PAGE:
What Matters? Non-Electoral Youth Political Participation in Austerity Britain
AbstractSince the 2008 global financial crisis, Britain’s young people have been disproportionately affected by policies of welfare retrenchment. Youth disillusionment with austerity has been cited as a reason for the youthquake witnessed in the 2017 General Election, where the Labour Party’s better-than-expected performance resulted in the loss of the ruling Conservative Party government’s parliamentary majority. The degree of one-party dominance among younger voters was unprecedented, with Labour’s aggressively pro-youth agenda paying dividends. However, this paper takes the attention away from voting behaviour and towards non-electoral forms of youth political participation in the UK. What are the strongest predictors of non-electoral political participation among young British people? Three possible predictors are explored: educational attainment, level of trust in politicians, and party identification. Three forms of non-electoral participation are considered: signing a petition, taking part in a boycott and sharing political messages on social media. Using a bespoke representative survey commissioned by Hope Not Hate, this paper finds that educational attainment does not have a particularly strong effect on non-electoral participation, with Labour Party identification being significantly associated with all three forms. A strong relationship is also discovered between identifying with a ‘minor party’ and non-electoral political participation among Britain’s young people. View Full-Text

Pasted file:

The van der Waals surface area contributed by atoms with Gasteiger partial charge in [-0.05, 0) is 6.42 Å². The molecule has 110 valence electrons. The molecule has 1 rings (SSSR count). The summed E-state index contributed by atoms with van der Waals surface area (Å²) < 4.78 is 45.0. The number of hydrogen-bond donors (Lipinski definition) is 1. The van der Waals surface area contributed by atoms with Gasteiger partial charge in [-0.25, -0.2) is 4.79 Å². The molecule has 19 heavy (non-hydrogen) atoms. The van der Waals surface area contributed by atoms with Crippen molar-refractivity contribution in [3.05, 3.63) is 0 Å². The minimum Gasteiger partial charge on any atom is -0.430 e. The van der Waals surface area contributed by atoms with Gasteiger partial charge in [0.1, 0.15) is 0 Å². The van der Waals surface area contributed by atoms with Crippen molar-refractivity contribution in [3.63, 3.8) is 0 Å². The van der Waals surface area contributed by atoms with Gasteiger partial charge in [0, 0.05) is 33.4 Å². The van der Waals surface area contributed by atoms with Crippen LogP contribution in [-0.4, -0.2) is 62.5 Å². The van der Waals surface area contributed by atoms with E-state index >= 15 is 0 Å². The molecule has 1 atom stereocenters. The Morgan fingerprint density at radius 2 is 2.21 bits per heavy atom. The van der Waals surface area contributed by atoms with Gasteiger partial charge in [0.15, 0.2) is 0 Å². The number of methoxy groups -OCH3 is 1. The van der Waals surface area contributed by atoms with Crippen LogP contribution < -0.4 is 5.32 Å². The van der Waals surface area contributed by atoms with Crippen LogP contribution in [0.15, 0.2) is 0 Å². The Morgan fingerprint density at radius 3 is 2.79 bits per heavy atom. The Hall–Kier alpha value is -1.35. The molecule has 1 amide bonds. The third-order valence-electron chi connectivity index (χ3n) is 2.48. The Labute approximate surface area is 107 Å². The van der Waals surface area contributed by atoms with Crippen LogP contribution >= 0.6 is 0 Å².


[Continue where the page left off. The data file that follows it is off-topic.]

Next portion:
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Ehsan, M.R. What Matters? Non-Electoral Youth Political Participation in Austerity Britain. Societies 2018, 8, 101.
Ehsan MR. What Matters? Non-Electoral Youth Political Participation in Austerity Britain. Societies. 2018; 8(4):101.Chicago/Turabian Style
Ehsan, Muhammad R. 2018. "What Matters? Non-Electoral Youth Political Participation in Austerity Britain." Societies 8, no. 4: 101.
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